Grant, in desperation, ordered the camp set on fire. When the smoke cleared, across the river, the Confederate forces realized their men were safe, and so they let loose with solid shot, shell, and grapeshot. The Union celebrations came to an abrupt halt. The infantrymen fell into formation and marched into the woods.
A new, more serious battle ensued, with Confederate reinforcements fighting Union troops who were exhausted. There was considerable confusion. The two forces exchanged volleys until a Confederate bayonet charge broke through. The morning’s roles were reversed as the Confederates emerged from the woods toward a Union force out in the open. Cries of “Surrounded! Surrounded!” rose up from the Federal ranks.
Many of the Union troops wanted to surrender. Grant announced that “we had cut our way in and could cut our way out just as well–it seemed a new revelation to officers and soldiers.” A battery was ordered onto a rise, and it blasted away with double shot and canister. A volley of muskets followed, which one Confederate described as a “blast of fire…full in our faces, a horizontal sheet of flame and bullets that took my breath away!”
Fighting their way back to the landing, the Union men stopped to fire at the pursuing Confederates. When they finally started to board the river transports, the Rebels fired at them from the forest’s edge.
Grant had returned to a hollow where he placed the rear guard, only to find that they had already left. Grant went alone to check on the enemy’s progress. Wearing a normal soldier’s overcoat, he rode into a cornfield. Suddenly, Confederate troops appeared only 50 yards away. Camouflaged by the tall cornstalks, he slowly turned around and walked his horse away. Once at a safe distance, he began to gallop as fast as he could back to the landing. Later he learned that Polk had spotted him in the cornfield and invited his marksmen to take a shot. Not recognizing Grant as the opposing general, none of the marksmen did so, missing an opportunity that might well have changed the outcome of the Civil War and radically altered American history.
By the time Grant reached the river, the sun was starting to set. The continuing enemy fire had forced the boats to launch while Grant remained on shore. As they floated away, a plank was extended from Belle Memphis onto the riverbank. Grant’s horse slid down the muddy bank on its hindquarters, stepped onto the plank and trotted on board. With the last and most important Union soldier safely aboard, the transports left Missouri. Grant called in the gunboats to silence the Rebels on the shore.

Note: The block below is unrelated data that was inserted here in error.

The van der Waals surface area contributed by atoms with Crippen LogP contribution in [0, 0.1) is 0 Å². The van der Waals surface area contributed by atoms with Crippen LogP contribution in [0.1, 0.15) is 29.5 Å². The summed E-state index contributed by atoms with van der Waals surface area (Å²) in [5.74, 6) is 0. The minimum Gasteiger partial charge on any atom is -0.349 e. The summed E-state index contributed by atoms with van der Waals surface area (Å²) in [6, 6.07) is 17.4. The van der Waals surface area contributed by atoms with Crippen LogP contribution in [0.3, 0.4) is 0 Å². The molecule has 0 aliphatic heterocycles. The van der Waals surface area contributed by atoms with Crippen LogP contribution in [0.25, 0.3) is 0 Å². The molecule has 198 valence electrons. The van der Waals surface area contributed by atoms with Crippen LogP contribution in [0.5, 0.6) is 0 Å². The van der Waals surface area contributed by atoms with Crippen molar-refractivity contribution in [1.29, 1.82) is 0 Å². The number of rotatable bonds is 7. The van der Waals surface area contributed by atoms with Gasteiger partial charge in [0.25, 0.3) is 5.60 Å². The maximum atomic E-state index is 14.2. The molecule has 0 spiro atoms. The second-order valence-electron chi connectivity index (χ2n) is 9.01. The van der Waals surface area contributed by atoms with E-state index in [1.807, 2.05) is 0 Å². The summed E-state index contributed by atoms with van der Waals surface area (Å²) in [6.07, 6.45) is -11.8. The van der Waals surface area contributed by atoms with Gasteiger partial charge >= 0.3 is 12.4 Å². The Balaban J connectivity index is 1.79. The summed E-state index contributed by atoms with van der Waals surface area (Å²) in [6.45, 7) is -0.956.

At one point Grant, who had bee lying on a couch in the captain’s room, rose and went on deck to observe the activity. While he was on deck, a bullet penetrated the wooden ship and hit the couch in the exact spot where his head had rested minutes earlier. A second chance at changing history.
More than 600 casualties were suffered by each side; 175 Confederates were taken prisoner, and two guns were captured. The Columbus bluffs soon became irrelevant, outflanked in February 1862 by Grant’s capture of Forts Henry and Donelson. That same month the Confederates left Columbus. A month later, Union troops moved in.
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Grant’s men learned important lessons at Belmont. The troops would eventually capture Vicksburg and win complete victory in the west. Belmont was a crucial turning point for Ulysses Grant. After his undistinguished service in the Mexican War and the 13 difficult years that followed, Grant had commanded troops in battle. In his memoirs he wrote, “The National troops acquired a confidence in themselves at Belmont that did not desert them through the war.” This observation describes Grant as well.
Max Eastern is the author of the noir thriller “The Gods Who Walk Among Us,” a winner of the Kindle Scout competition. To learn more, go to maxeastern.wordpress.com